The first time I tried to store application settings using the
Settings class that came with C#, I got stuck because the changed settings that I saved did not show up the next time I ran the application. I tried several times and eventually had to include another class into the project to accomplish saving the application state.
Recently while writing a project, I thought of how I would save the application settings and load it the next time the application is run. I didn't want to use my method for saving and loading the settings to and from disk - I wanted something ready-made. So the
Settings class came to my mind again. Remembering my first experience with the class, I just wanted to chicken out, but due to the importance of saving the application's settings, I had to try it once more.
If I didn't make it, I would not have written this article. So enjoy it.
I'll walk you through the process of setting your program ( "
myApp" ) to use the
Click on the Project menu -> myApp Properties.
A new tab spawns showing you the various properties that can be set or read in the application you are currently building.
Click the Settings tab in the list of properties.
Enter the Settings you'd like to add (see the image below).
When you type the name, you select the type, then you set the scope before you enter the value. You will have to take note of the Scope property. That is, in what 'scope' do you want the setting to be visible, is it at the user level (visible only to the current user) or at the application level (visible to the application from all user accounts). The logic is that if the scope is Application, once set you cannot change it from outside the IDE - you sure wouldn't want anything to tamper with what makes your program 'sane'. If the scope is User then it can be changed at runtime and the new value will be stored for you - which you can then read another time the program is run. This is exactly what most of us need from this class, no more no less. Once you're finished writing the name and setting the properties and values (make sure there is a default value you give to each name you 'declare'), click the Save button.
The main use of the
Settings class comes up in your code. Let's assume the application we're working on is
PostTracker and we have created the following
settings names using the
Settings Properties page:
SmtpHost, Account, Password, Port.
If you have created a usable setting that you want to save to disk, then it must be readable from the disk. Well, you don't have to worry about reading the settings from disk, it's automatically done for you, but you will need to get it from where it is stored. To do this, check out the code below:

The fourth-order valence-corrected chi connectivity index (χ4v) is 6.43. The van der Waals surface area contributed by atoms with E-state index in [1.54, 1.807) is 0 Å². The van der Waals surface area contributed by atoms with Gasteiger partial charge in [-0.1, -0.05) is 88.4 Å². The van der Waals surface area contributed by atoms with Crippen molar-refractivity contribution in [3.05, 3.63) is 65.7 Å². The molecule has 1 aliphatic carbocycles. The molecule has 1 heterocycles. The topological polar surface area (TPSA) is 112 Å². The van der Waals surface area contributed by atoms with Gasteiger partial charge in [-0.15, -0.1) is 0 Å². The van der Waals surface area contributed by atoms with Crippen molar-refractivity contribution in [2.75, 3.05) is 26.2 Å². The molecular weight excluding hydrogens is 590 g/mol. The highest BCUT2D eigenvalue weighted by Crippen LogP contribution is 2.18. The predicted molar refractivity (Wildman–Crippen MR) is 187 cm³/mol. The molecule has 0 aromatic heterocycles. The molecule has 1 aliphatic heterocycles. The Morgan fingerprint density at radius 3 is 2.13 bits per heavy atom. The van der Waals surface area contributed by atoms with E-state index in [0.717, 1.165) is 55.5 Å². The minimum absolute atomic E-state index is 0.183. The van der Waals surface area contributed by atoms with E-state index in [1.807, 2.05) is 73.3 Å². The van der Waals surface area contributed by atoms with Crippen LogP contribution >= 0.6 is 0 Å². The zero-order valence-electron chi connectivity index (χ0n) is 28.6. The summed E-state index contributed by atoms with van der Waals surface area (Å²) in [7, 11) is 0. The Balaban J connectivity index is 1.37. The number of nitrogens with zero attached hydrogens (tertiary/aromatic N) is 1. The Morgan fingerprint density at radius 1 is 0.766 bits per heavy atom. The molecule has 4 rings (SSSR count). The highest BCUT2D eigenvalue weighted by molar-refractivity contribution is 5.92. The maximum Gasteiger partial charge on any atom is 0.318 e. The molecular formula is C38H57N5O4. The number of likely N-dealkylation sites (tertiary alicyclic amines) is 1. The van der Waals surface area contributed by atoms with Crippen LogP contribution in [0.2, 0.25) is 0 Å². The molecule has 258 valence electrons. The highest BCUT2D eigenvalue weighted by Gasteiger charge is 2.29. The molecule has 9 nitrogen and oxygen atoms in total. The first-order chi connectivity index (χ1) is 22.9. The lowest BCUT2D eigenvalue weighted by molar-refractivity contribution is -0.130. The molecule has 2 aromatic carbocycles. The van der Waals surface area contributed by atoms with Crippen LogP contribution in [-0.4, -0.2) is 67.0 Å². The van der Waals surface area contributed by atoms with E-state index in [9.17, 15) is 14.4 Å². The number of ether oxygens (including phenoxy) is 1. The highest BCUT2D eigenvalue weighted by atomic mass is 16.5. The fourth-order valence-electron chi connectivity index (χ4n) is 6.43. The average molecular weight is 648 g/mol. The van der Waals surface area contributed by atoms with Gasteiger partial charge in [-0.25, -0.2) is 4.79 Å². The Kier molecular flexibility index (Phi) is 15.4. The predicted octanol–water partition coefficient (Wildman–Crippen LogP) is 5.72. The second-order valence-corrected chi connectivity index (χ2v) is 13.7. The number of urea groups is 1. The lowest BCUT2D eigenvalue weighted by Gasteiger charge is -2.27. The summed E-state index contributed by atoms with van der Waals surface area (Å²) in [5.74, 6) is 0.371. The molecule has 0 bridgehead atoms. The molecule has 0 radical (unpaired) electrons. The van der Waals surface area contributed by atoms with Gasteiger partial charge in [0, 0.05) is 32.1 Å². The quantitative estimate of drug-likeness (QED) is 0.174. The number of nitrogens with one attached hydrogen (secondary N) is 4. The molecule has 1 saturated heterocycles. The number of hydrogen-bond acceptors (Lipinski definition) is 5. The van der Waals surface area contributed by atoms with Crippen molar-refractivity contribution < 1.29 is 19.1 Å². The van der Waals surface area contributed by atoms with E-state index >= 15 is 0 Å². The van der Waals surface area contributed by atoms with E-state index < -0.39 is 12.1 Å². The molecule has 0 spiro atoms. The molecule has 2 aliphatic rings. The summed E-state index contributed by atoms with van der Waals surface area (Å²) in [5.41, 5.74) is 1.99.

account = PostTracker.Properties.Settings.Default.Account;
host = PostTracker.Properties.Settings.Default.smtpHost;
password = PostTracker.Properties.Settings.Default.Password;
port = Convert.ToString( PostTracker.Properties.Settings.Default.Port );
Don't ever forget to have declared your variables and make sure they are visible in the code block before you use them. You also need to note that the responsibility to convert to the appropriate type when reading or saving rests on you.
You might be tempted to read this way;
account = Properties.Settings.Default.Account;
The following lines of code demonstrate how to save your settings to disk:
PostTracker.Properties.Settings.Default.Account = account;
PostTracker.Properties.Settings.Default.smtpHost = host;
PostTracker.Properties.Settings.Default.Password = password;
PostTracker.Properties.Settings.Default.Port = Convert.ToInt16( port );
You must remember to call the
Save() method if you really mean to keep your application settings.
Maybe you plan to put up a Settings page for your application and you're thinking of how to write code that checks to see if one of the settings has been changed by the user so you make the "Apply" button active for the user or decide it's not yet time to make a particular button active on the form. Well, you'll only have to write a few lines of code.
This code is only a guide. Similar code you write should be wired to the appropriate events from your controls.
textboxPassword_TextChanged(object sender, EventArgs e)
if(PostTracker.Properties.Settings.Default.Password || textboxPassword.Text
In conclusion, it's pretty simple and interesting to use the
Settings class in your apps, but not knowing how to use it might just put you off the little treasure.
I really hope you enjoy this article. If you have questions or suggestions or corrections or ..., you're most welcome to send me an email.
- 15th February, 2007: Initial post